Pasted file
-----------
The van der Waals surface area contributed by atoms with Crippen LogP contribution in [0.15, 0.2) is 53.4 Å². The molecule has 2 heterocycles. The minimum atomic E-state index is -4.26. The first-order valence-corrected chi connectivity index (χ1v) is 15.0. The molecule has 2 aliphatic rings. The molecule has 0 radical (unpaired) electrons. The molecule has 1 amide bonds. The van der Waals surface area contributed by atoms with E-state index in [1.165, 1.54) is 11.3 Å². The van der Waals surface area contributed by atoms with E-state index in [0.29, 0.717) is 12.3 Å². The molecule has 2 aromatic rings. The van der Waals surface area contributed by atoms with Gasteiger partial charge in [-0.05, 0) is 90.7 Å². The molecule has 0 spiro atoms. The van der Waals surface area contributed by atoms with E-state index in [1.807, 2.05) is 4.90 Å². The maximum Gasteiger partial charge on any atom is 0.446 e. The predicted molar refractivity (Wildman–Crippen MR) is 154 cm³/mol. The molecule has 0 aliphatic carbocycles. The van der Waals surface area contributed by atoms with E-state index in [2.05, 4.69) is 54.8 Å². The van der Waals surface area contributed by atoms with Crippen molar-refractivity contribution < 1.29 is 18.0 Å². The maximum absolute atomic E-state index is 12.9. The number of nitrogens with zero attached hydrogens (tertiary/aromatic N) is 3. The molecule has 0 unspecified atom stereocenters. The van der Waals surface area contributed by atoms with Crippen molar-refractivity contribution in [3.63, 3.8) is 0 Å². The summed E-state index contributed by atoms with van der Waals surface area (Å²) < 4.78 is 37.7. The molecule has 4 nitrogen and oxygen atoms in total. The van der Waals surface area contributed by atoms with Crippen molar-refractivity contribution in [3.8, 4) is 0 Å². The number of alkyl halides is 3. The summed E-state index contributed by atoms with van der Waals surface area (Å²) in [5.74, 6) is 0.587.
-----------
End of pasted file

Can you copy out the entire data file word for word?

The van der Waals surface area contributed by atoms with Crippen LogP contribution in [0.15, 0.2) is 53.4 Å². The molecule has 2 heterocycles. The minimum atomic E-state index is -4.26. The first-order valence-corrected chi connectivity index (χ1v) is 15.0. The molecule has 2 aliphatic rings. The molecule has 0 radical (unpaired) electrons. The molecule has 1 amide bonds. The van der Waals surface area contributed by atoms with E-state index in [1.165, 1.54) is 11.3 Å². The van der Waals surface area contributed by atoms with E-state index in [0.29, 0.717) is 12.3 Å². The molecule has 2 aromatic rings. The van der Waals surface area contributed by atoms with Gasteiger partial charge in [-0.05, 0) is 90.7 Å². The molecule has 0 spiro atoms. The van der Waals surface area contributed by atoms with E-state index in [1.807, 2.05) is 4.90 Å². The maximum Gasteiger partial charge on any atom is 0.446 e. The predicted molar refractivity (Wildman–Crippen MR) is 154 cm³/mol. The molecule has 0 aliphatic carbocycles. The van der Waals surface area contributed by atoms with E-state index in [2.05, 4.69) is 54.8 Å². The van der Waals surface area contributed by atoms with Crippen molar-refractivity contribution < 1.29 is 18.0 Å². The maximum absolute atomic E-state index is 12.9. The number of nitrogens with zero attached hydrogens (tertiary/aromatic N) is 3. The molecule has 0 unspecified atom stereocenters. The van der Waals surface area contributed by atoms with Crippen molar-refractivity contribution in [3.63, 3.8) is 0 Å². The summed E-state index contributed by atoms with van der Waals surface area (Å²) < 4.78 is 37.7. The molecule has 4 nitrogen and oxygen atoms in total. The van der Waals surface area contributed by atoms with Crippen molar-refractivity contribution in [3.8, 4) is 0 Å². The number of alkyl halides is 3. The summed E-state index contributed by atoms with van der Waals surface area (Å²) in [5.74, 6) is 0.587.